Troy (NY) – Heatsinks are essential in many electronics devices, including computer systems, to dissipate heat that is generate from various kinds of chips. Researchers from the Rensselaer Polytechnic Institute and the University of Oulu in Finland have developed a heatsink from carbon nanotubes, which they claims is as efficient as copper, but much more durable as chips get smaller and smaller.
To create the heatsink, the researchers have grown films consisting of 1.2 millimeter long multi-walled carbon nanotubes. A laser was used to carve out freestanding 10x10 fin array mini-heatsinks, which were soldered of a thermometer test chip.
Compared to a chip with no cooling source, 11% more power was dissipated from the chip mounted with the nanotube cooler, the researchers said. Under forced nitrogen flow, the cooling performance with the fins was improved by 19%. The results were reason enough for the project team to believe that the carbon nanotube heatsink carries the potential of a “lightweight, solid-state add-on structure for an on-chip thermal management scheme.”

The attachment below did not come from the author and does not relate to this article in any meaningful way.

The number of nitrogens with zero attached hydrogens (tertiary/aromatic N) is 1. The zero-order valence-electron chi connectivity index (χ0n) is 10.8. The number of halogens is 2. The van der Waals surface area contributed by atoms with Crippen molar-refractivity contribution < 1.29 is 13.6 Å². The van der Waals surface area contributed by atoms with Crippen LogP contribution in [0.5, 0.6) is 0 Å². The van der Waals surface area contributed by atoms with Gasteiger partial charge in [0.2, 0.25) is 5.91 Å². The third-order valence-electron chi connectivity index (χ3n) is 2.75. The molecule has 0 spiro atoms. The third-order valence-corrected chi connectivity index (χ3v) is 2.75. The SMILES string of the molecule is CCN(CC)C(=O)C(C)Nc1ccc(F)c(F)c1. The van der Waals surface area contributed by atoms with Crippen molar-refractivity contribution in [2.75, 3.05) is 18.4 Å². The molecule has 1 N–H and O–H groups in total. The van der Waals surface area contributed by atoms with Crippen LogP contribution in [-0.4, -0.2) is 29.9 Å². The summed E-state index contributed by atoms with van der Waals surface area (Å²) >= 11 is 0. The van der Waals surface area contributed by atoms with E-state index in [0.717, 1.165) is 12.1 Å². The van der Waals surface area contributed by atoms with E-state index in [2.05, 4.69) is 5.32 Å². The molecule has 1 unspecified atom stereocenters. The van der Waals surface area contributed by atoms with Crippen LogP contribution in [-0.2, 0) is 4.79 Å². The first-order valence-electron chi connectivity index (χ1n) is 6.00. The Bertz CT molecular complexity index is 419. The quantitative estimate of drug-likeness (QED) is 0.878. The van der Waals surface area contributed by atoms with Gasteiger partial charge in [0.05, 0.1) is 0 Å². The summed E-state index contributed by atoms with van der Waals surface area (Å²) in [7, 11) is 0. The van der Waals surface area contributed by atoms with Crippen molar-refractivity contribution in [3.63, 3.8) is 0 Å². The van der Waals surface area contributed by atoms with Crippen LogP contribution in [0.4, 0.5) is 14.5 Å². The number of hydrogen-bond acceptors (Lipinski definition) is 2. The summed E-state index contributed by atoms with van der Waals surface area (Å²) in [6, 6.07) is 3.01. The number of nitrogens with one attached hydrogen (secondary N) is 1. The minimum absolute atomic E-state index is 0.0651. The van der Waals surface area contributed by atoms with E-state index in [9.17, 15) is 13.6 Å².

Copper heatsinks are common today and copper is generally considered the most efficient heat dissipating material – from a perspective of both performance and cost. However, with semiconductors shrinking at an accelerating pace, copper could become less of an option: According to Robert Vajtai, a researcher with the Rensselaer Nanotechnology Center, the integrity of copper “breaks down” in structures that are reduced to sub-millimeter sizes. “Silicon becomes very brittle and easily shatters, while metallic structures become bendable and weak," he said. In contrast, he said that “nanotubes are more flexible, resilient, and 10 times lighter than any other cooling material available.”